Another weekend in the Smoke, another birthday surprise, this time from my old dance partner, Ian. We were treated to matinee tickets for Once, a new musical recently imported from across the Pond. I’d never heard of it but since we’re living in the sticks with our fingers off the pulse, this will surprise no-one. When we realised the set was based around a Dublin bar, we were immediately hooked. By the end of the performance, we were on our feet (as was everyone else). I’m a sucker for a love story and Once ladles it on with a trowel. Cue the brooding young busker with a broken heart and the sassy Czech lass with a quick tongue and a dodgy Hoover (don’t ask). Boy meets girl supported by a catholic cast of Celts and Slavs. Everyone sings, everyone dances and everyone fiddles, strums, beats and blows: the ensemble is the chorus and the orchestra, all wrapped up in an emerald green bow and a Bohemian flourish. Funny, touching and tender, we wept in the aisles. ‘Twas a love story to gladden this old cynic’s heart.
Mother’s inaugural royal visit to the weaver’s croft went without a hitch. She was escorted across country by my nephew and namesake, Jack Junior. I wondered if she’d be able to climb the narrow winding steps up to the attic boudoirs. I needn’t have worried. She remains a spritely 83 year and still runs for buses, despite a touch of arthritis. She had a good root around and gave her seal of approval. Fed and brandy’d, she retired for the evening with ‘Fifty Shades Darker’. We took young Jack to the bar at the Playhouse Theatre to discuss his exam results and flourishing love life. This popular watering hole by the water is always bursting with fresh-faced students and earnest artists with a dash of old homos thrown into the mix. The next morning, as Liam fixed breakfast, Mother noticed a timeworn photo of her wedding I keep in a frame on the window ledge. We looked at it together. Handsome Dad looked dapper and proud in his dress uniform and the old girl looked stunning and radiant in her classic cut wedding dress and virginal veil. “But who,” I asked “was the drag queen in the fur next to Dad?”
You might also like:
Break a Leg
The Only Virgin in London
While looking for a new gaff to lay our hats we boxed and coxed with trunks in tow. Some of our time was spent with Liam’s folks in Edmonton, North London. The area has a strange familiarity, and not for the obvious reasons. As a world city, London is used to migration and transience. London is what it is because of it. Centuries of settlement and resettlement have reinvented and re-invigorated the city in an endless cycle of renewal. This constant shift in the cultural cityscape is not without its challenges but it is always enriching.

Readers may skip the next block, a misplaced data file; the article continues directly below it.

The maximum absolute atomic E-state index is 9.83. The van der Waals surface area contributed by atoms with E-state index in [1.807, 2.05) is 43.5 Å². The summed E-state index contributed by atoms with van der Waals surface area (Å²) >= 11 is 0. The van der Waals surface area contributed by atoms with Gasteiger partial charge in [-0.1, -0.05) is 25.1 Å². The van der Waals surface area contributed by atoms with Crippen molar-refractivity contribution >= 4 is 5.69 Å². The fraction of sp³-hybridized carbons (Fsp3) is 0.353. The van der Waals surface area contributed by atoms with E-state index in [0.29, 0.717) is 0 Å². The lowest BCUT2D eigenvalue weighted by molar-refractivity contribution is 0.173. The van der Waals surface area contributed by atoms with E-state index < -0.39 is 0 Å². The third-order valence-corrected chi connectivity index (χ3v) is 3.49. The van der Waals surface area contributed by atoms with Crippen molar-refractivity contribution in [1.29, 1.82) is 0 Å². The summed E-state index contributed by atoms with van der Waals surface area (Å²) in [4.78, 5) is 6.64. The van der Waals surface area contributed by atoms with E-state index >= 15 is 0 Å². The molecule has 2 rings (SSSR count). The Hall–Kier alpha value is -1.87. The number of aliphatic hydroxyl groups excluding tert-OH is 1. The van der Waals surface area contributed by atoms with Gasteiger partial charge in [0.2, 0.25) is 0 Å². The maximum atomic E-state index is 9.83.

Forty years ago Edmonton was host to a thriving Irish community. Catholicism, the craic and the tricolour dominated the local scene. Forty years on, next generation Irish have moved up and out leaving a rump of the old who are slowly dying off. Nature abhors a vacuum; as the Irish up sticks to greener pastures, Turks fill the spaces in between. Of course, Turkish people are no strangers to London. The colonial connection to Cyprus established Turkish and Greek communities, now decades old. The partition of Aphrodite’s troubled isle following the 1974 Turkish invasion helped to bolster numbers on both sides of the Cypriot divide. Ironically, both communities live cheek-by-jowl in a way that is no longer possible on Cyprus itself. They don’t exactly mix but neither do they growl at each other from opposite sides of a thin blue line. When I lived in Walthamstow, my local convenience store was run by Turks and my greying hair was clipped by the Greek barber next door. I wisely avoided the Cypriot question while Stavros wielded a cut-throat razor.
Back in Edmonton, the ethnic influx is of a different kind. Recent immigrants tend to hail from Turkey itself rather than Cyprus. This has introduced a more traditional feel to the area. Grubby old pubs that were dying on their feet have been turned into colourful restaurants and locked-up shops have been given a new lease of life as tea houses. There’s even a branch of Doğtaş – a well-known (and horribly gaudy) Turkish home furnishings chain – in the local shopping centre. It’s all brought a new vibrancy to the vicinity. Unfortunately, as well as a fresh new Anatolian look, the Turks have also imported their truly terrible driving habits. Lollipop ladies leap for their lives.